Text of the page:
Husband and wife duo Eli and Mary Chartkoff of seasoned rock group The Monolators join us at Eagle Rock, CA cafe Zweet to discuss the rich history of their band, their unique productivity tactics, and the deep appreciation they have for being able to keep music in their lives.
The Monolators is comprised of:
Eli Chartkoff – vocals and guitar
Mary Chartkoff – drums
Ashley Jex – bass
Ray Gurrola – lead guitar
Jillinda Palmer – keyboards
So to get to know you guys a little bit, everybody loves the good ‘how we met’ story. How did The Monolators come to be and how did you decide on your name for the project?
Mary Chartkoff: I’ll talk about how we met, *turns to Eli* and then you can talk about the name.
Eli Chartkoff: That works!
Mary: So for Eli and I, our first date was playing music. We were just playing around, and back then, I had already been playing with our first guitarist, Mike. So then I said to Eli, ‘Why don’t you and me start playing with Mike?’ and then the three of us started playing together. When we first started the band, we were just playing little house shows.
You’ve gotta start somewhere!
Mary: Yeah! So with those shows, we had it sort of split with Mike singing and Eli singing some of his songs, but Mike wasn’t super comfortable in being lead singer, and so we decided to kind of re-group the group, and then Mike decided to just play the guitar so Eli would in turn do the singing. After that, then we started to play some actual shows, and once we made it past three shows we were like, ‘Oh wow, we survived!’ *all laugh* Eli has a three show curse…
Eli: I really do though! *laughs*
Mary:…so the fact that we made it past the third show, we knew were on our way.
Eli: Yeah. It was a real band. I played in so many bands when I was younger, and I’d actually given up on playing in bands because every band I was in, we would play three shows and then we would fall apart or we would break up or something would happen. You never got past three shows. I thought, ‘Well, obviously I’m not meant to be in a band because we take it past three shows,’ but with this we actually made it past three shows!
It was a sign from the universe!
Mary: It was!
Eli: Yeah, I was shocked, just so shocked! *all laugh* So that was great. And then the name. We were called Lonely 451, and there’s a story behind that, but we decided that we didn’t like that name.
Mary: There were too many number bands!
Eli: Yeah! There was Blink-182 and Matchbox Twenty…
Eli: Yeah! We didn’t want to be another number band. But it ended up coming down to me to name it, and I couldn’t think of anything. *laughs* I was thinking about the word ‘modulator,’ which I thought, ‘That’s a good word,’ so I started changing around letters and I came up with ‘Monolator.’ At the time I thought, ‘Oh, this is great because that’s not a real word. It won’t be easy to find on the internet or easy to Google.’
Mary: It also had to do with our sound because at the time we were a lot more lo-fi.
Eli: Yeah, it was more of a lo-fi garage band at that time. This is when The White Stripes were really big, and at that time in L.A, especially at Mr. T’s Bowl where we played a lot, there was sort of a garage rock scene. We sort of belonged to that, and the name sounded like a garage rock band name. I remember going up to this one guy who we kind of looked up to who had a band called Kennedy, and I remember saying that we named our band The Monolators, and he was like, ‘That’s a good name!’ We were like, ‘Alright, sweet!’ *all laugh* Later on, I got sick of it almost immediately, but it stuck. Later on, we found out that it actually it is a word, but I was looking in the wrong places, like, I found it in a religious dictionary, which it didn’t occur to me to look into, and it means something like a ‘monotheist,’ or somebody who only worships one God instead of a polytheistic society. I had no idea that that’s what it meant at all! We got a bunch of Christian kids following us because they thought we were a Christian band. It was fine, but it was definitely unintended.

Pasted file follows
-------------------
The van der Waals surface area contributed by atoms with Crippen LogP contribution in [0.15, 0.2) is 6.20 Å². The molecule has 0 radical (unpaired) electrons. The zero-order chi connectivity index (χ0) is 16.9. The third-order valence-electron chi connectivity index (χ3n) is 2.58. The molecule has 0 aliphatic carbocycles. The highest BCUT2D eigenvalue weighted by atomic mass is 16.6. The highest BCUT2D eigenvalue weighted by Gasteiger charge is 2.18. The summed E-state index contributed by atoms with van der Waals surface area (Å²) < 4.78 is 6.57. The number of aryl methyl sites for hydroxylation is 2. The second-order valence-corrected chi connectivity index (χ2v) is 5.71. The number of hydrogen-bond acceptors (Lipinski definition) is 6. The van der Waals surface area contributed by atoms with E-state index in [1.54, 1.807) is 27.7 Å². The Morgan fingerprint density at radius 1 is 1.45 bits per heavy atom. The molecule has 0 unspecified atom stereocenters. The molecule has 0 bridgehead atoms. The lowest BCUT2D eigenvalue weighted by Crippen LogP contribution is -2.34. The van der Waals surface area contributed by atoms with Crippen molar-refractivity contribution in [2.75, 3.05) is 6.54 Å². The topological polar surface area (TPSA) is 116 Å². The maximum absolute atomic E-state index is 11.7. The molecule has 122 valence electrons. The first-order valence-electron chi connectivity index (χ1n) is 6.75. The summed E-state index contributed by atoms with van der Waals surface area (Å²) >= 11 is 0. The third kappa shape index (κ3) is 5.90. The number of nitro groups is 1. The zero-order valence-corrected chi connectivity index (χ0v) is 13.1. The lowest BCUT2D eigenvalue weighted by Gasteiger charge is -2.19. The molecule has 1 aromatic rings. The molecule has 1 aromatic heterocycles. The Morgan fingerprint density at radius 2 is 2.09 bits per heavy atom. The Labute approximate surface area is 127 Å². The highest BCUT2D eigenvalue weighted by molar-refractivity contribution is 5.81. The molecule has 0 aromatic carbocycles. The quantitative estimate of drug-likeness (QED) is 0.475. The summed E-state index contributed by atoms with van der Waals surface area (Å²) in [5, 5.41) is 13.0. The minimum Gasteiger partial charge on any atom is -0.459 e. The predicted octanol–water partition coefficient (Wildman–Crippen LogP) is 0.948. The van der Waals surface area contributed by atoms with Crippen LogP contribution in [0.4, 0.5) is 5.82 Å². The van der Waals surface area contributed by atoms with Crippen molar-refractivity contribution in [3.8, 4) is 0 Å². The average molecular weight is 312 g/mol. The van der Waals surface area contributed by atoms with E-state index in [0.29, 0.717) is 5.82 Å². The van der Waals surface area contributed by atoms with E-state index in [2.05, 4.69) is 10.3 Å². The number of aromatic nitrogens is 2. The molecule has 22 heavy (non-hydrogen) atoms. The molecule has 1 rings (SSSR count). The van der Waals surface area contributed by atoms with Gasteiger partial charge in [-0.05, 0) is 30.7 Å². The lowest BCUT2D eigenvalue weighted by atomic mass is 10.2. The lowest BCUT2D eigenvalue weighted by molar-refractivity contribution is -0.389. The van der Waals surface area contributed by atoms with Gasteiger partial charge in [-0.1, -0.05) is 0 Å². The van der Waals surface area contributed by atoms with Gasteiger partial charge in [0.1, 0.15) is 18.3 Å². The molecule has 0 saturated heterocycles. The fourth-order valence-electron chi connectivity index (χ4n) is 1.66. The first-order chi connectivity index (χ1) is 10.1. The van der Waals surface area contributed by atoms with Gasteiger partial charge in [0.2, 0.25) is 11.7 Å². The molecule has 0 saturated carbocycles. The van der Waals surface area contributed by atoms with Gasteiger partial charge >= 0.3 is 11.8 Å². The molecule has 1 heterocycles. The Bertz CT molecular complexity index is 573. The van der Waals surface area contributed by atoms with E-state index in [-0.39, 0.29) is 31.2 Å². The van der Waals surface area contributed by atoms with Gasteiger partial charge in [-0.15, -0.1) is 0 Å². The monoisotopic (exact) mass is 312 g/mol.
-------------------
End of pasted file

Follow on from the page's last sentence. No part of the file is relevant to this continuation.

That’s one way to taint them! *all laugh*
Eli: Yeah, so that’s where the name came from, and if I had a choice, I would have changed it, but it stuck, so it was too late. *laughs*
I mean, it’s definitely easy to remember and it’s catchy! It is kind of funny that you got mistaken for having religious undertones because of your name. *laughs*
Eli: And it was totally unintentional too!
Mary: We don’t want to deceive anybody!
Just have a disclaimer that you are not a Christian rock band. *laughs*
Mary: We’re a super clean band so I can see where they can perpetuate the idea.
Eli: We’re a married couple. Our lyrics are pretty clean. Well, we swear a little, but not a lot.
Eh, it’s good for them. *all laugh*
Mary: You know, I actually don’t think we have any swearing in Monolators. *turns to Eli* Maybe in some of your solo work.
Eli: Yes, definitely more there. *laughs* But overall it’s very clean. It’s safe for kids. *turns to Mary* Remember back when MySpace was a thing before Facebook became big?
Mary: Oh yeah!
Eli: When it came out, it was great because we would book all of our tours through MySpace. It was just so awesome! On your MySpace profile, everybody had a quote on their under their picture, like, a quote that meant something to them. We realized that a bunch of people would add us, or you know, follow us, and we realized that a bunch of people following us had Bible verses for their quotes. We were like, ‘What’s going on here?’
Mary: That’s kind of how we figured out what our appeal was. We were like, ‘Ok, well, this is cool I guess. Better than nothing.’ *laughs*
To be fair, you do now have these Instagram girls in their bikinis also having Christian quotes in their bio. *laughs*
Mary: Oh gosh, yes! It’s crazy!
Eli: This is awful, but like, hilarious at the same time. There was this one girl who added us, and she had all this Bible stuff all over her profile, and her quote was, ‘I either have a smile on my face, or Steve. Ha ha ha ha.’
Mary: Oh my. Poor girl.